1. Gear-Source, Inc. and LED Source now distribute Italy’s Coemar in the US. What is your plan for the brand?
The immediate plan is quite simple because Inner Circle Distribution did a good job before us. We’re not starting from ground zero but from a decent foundation. We’re a multidimensional company, and we’re handling this over our two companies, Gear-Source and LED Source. Anything with LEDs will be very traditionally represented by LED Source, and we need to increase Coemar sales on the LED side. We’ve split the company into entertainment, architecture, and retrofit on the LED Source side, and we’re going to focus on expanding Coemar for ParLite but also focus on finding other gems in the brand.

2. How does the brand work within that framework, as much of the inventory is used product and sold online?
Coemar already fits into what LED Source is doing. We have all those areas of expertise in rock ‘n’ roll, architainment, etc. so it makes a lot of sense. On the Gear-Source side, it’s more cutting-edge. Time will tell if a real brick-and-mortar distribution company was needed. The top companies out there accept what we do, so I can’t see why anyone else wouldn’t.

I actually had no interest in getting back into the moving light business. I’m not a moving light guy any more. I am perfectly happy being on the business side. That said, Gear-Source will strip off the fat of the product line and focus on five or six core products—basically the Infinity range.

As far as being a broker that has used products, we have people who have moving light experience, but we have this system that allows people to order gear on the Internet. We’re actually offering the product to more people than before.

3. Will sales stay online?
Yes, they‘ll be processed online, but it will be very similar to the way it was in the past, having relationships with designers, etc. I started looking for a frontline guy in my company, but we didn’t have that person, so I recently hired Jerry Mitchell as national performance accounts manager.

Our first goal was service. Jorge Bombino set up RoboLite as a service center in South Florida to exclusively service and provide warranty repair to Coemar products. He has an exclusive on Coemar parts and acts as one of our staff.

I didn’t think you could successfully start another distribution company. Our goal was not to do that. We leave the inventory in Italy. We already do $20 million in used gear, so we have great freight-broker relationships. Since everything is going to go by air, the price is built into the fixture. It’s a fat-free deal.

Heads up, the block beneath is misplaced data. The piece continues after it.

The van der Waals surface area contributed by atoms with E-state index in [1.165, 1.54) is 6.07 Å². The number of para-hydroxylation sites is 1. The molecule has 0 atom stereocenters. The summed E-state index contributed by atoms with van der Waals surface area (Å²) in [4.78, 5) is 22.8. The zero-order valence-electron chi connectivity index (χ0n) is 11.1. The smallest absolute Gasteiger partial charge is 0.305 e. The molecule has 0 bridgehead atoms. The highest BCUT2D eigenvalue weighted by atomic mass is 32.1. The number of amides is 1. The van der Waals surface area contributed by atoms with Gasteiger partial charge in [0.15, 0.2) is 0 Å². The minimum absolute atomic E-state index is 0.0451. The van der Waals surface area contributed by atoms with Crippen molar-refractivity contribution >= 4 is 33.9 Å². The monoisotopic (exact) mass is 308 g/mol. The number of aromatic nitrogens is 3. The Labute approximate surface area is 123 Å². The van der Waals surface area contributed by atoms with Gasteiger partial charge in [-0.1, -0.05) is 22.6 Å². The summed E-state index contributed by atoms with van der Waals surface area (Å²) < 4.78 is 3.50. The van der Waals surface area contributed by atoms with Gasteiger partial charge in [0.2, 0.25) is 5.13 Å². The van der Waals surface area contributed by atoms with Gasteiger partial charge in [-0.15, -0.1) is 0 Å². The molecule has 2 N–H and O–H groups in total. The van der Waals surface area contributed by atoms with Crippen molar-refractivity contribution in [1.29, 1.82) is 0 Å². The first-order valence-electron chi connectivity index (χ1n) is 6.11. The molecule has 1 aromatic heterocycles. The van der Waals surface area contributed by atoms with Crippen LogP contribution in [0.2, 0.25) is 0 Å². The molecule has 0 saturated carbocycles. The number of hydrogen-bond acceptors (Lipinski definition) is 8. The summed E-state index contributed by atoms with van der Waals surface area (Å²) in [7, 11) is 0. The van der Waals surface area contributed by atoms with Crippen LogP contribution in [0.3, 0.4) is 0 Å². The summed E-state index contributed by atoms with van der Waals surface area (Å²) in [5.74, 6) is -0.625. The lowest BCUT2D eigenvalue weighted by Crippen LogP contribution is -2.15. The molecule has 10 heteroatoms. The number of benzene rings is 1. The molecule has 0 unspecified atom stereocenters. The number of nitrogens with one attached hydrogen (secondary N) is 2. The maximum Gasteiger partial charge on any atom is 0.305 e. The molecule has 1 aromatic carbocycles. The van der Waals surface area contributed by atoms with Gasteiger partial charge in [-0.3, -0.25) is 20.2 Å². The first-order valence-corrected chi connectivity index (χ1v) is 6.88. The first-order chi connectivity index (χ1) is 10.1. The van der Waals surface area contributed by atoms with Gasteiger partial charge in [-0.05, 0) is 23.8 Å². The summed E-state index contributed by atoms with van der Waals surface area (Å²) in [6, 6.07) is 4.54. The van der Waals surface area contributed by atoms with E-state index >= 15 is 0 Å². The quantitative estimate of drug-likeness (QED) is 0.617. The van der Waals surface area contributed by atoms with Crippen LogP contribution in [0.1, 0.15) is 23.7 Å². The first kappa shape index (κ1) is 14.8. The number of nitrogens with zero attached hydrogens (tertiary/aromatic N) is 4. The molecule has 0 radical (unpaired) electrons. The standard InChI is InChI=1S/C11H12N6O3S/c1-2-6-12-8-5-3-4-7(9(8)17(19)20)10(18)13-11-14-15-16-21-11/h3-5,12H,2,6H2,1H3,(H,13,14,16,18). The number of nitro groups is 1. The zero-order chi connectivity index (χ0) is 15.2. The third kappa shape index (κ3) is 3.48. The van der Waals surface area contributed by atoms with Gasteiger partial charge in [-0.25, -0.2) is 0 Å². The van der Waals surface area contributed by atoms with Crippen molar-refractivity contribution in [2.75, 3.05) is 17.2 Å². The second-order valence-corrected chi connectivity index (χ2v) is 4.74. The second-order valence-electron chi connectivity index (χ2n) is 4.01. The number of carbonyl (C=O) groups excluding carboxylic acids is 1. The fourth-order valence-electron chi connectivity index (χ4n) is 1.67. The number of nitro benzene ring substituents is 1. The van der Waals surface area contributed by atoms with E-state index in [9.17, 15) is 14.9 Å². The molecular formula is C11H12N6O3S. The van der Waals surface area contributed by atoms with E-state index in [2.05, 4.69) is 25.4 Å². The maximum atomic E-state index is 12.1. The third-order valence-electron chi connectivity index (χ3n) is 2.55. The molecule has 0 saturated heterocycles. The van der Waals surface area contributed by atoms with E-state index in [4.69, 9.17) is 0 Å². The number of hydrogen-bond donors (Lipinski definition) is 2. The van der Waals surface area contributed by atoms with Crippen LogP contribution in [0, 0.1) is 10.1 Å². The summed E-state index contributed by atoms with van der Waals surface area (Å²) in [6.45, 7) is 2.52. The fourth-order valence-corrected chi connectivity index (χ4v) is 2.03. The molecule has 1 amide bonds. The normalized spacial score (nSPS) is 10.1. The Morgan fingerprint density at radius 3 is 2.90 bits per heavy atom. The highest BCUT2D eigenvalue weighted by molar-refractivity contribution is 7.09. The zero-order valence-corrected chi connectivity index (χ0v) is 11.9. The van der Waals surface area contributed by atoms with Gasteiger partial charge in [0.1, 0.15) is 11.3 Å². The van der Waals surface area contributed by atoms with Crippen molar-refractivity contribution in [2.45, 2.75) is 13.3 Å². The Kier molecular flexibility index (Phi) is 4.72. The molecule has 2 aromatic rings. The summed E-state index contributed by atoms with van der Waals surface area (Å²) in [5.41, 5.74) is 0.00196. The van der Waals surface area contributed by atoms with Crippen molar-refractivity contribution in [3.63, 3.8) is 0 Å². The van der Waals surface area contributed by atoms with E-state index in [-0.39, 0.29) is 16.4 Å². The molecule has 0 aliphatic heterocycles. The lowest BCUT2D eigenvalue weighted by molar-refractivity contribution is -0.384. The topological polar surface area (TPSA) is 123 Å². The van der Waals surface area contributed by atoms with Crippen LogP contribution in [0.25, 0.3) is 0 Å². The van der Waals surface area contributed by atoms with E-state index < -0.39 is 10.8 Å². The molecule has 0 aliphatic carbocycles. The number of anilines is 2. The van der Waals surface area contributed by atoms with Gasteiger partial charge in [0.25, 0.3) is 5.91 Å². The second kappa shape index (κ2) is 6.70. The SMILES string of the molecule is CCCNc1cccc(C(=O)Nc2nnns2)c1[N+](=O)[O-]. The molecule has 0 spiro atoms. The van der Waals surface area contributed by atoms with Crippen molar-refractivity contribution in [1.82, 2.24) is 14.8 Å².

4. What’s different in the market from when you last worked for Coemar US?
Lighting and DJ turntables were in the same world—Coemar and Tracoman—and it was a complete disaster. It’s more challenging now. The market isn’t dictated by the LD as much as it was. Yes, you have those top designers who can get whatever they want, but often, stuff gets replaced.

There’s also a huge concern about Asian imports. Last time I had Coemar, it was a pretty easy run. Everyone else had sport utility vehicles, and we had a sports car, but then the [Martin Professional] MAC 2000 started to dominate and took over the market. In the end, I think innovation still wins, and Coemar is still one of the most innovative companies out there.

5. What’s your outlook for Coemar over the next year? The next five?
I’ve already done five-year sales projections, but how much more will Chinese products infiltrate the business? I don’t think we’ll ever have another 2007 in this business again. There will be consolidation on the manufacturing side. I happen to represent the one that has the most money in play and owner Mezzanine still has an interest in acquisitions.

Eastern European products will also continue to find their way into the market. I’ve seen it happening in Europe where they’re almost giving away the lights as long as you buy the service. What if that happens here? It’s kind of like giving away French fries if you buy the large Coke. Prices are also going down because there are a lot of efficiencies in the way we bring products to the customer.

Companies that didn’t have a lot to offer the industry are having trouble right now. Some are having trouble meeting payroll. We’re hearing it every day.

It’s definitely going to be a fun ride.